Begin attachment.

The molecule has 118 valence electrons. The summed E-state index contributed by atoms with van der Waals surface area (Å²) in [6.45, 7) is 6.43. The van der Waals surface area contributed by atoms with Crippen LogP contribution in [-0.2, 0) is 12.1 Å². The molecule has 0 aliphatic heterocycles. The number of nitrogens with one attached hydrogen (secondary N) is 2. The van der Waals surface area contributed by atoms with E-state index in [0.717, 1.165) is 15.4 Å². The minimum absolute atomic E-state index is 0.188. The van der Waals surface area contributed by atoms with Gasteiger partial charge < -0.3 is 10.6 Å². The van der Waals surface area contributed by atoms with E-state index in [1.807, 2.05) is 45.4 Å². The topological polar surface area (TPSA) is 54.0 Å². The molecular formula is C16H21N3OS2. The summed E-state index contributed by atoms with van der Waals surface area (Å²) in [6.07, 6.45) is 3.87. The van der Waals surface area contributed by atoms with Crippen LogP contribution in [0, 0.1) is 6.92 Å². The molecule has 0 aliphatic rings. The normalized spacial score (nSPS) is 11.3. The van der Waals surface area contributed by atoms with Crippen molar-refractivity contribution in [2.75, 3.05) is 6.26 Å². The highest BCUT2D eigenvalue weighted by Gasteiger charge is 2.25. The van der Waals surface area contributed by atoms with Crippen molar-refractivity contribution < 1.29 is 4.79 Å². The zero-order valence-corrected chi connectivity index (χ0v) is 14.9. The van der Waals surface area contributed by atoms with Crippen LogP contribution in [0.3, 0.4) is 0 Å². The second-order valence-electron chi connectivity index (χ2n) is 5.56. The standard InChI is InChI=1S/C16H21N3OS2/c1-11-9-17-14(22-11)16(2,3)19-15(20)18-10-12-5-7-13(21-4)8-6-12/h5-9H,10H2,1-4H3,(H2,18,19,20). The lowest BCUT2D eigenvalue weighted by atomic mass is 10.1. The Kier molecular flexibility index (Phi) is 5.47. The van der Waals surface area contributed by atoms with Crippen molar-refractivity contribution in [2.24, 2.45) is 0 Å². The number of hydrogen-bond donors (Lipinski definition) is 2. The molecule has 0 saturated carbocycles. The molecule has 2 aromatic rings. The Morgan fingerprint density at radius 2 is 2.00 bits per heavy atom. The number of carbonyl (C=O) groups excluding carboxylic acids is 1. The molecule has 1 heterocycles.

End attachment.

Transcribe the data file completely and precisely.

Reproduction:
The molecule has 118 valence electrons. The summed E-state index contributed by atoms with van der Waals surface area (Å²) in [6.45, 7) is 6.43. The van der Waals surface area contributed by atoms with Crippen LogP contribution in [-0.2, 0) is 12.1 Å². The molecule has 0 aliphatic heterocycles. The number of nitrogens with one attached hydrogen (secondary N) is 2. The van der Waals surface area contributed by atoms with E-state index in [0.717, 1.165) is 15.4 Å². The minimum absolute atomic E-state index is 0.188. The van der Waals surface area contributed by atoms with Gasteiger partial charge < -0.3 is 10.6 Å². The van der Waals surface area contributed by atoms with E-state index in [1.807, 2.05) is 45.4 Å². The topological polar surface area (TPSA) is 54.0 Å². The molecular formula is C16H21N3OS2. The summed E-state index contributed by atoms with van der Waals surface area (Å²) in [6.07, 6.45) is 3.87. The van der Waals surface area contributed by atoms with Crippen LogP contribution in [0, 0.1) is 6.92 Å². The molecule has 0 aliphatic rings. The normalized spacial score (nSPS) is 11.3. The van der Waals surface area contributed by atoms with Crippen molar-refractivity contribution in [2.75, 3.05) is 6.26 Å². The highest BCUT2D eigenvalue weighted by Gasteiger charge is 2.25. The van der Waals surface area contributed by atoms with Crippen molar-refractivity contribution < 1.29 is 4.79 Å². The zero-order valence-corrected chi connectivity index (χ0v) is 14.9. The van der Waals surface area contributed by atoms with Crippen LogP contribution in [0.3, 0.4) is 0 Å². The second-order valence-electron chi connectivity index (χ2n) is 5.56. The standard InChI is InChI=1S/C16H21N3OS2/c1-11-9-17-14(22-11)16(2,3)19-15(20)18-10-12-5-7-13(21-4)8-6-12/h5-9H,10H2,1-4H3,(H2,18,19,20). The lowest BCUT2D eigenvalue weighted by atomic mass is 10.1. The Kier molecular flexibility index (Phi) is 5.47. The van der Waals surface area contributed by atoms with Crippen molar-refractivity contribution in [2.24, 2.45) is 0 Å². The number of hydrogen-bond donors (Lipinski definition) is 2. The molecule has 0 saturated carbocycles. The molecule has 2 aromatic rings. The Morgan fingerprint density at radius 2 is 2.00 bits per heavy atom. The number of carbonyl (C=O) groups excluding carboxylic acids is 1. The molecule has 1 heterocycles.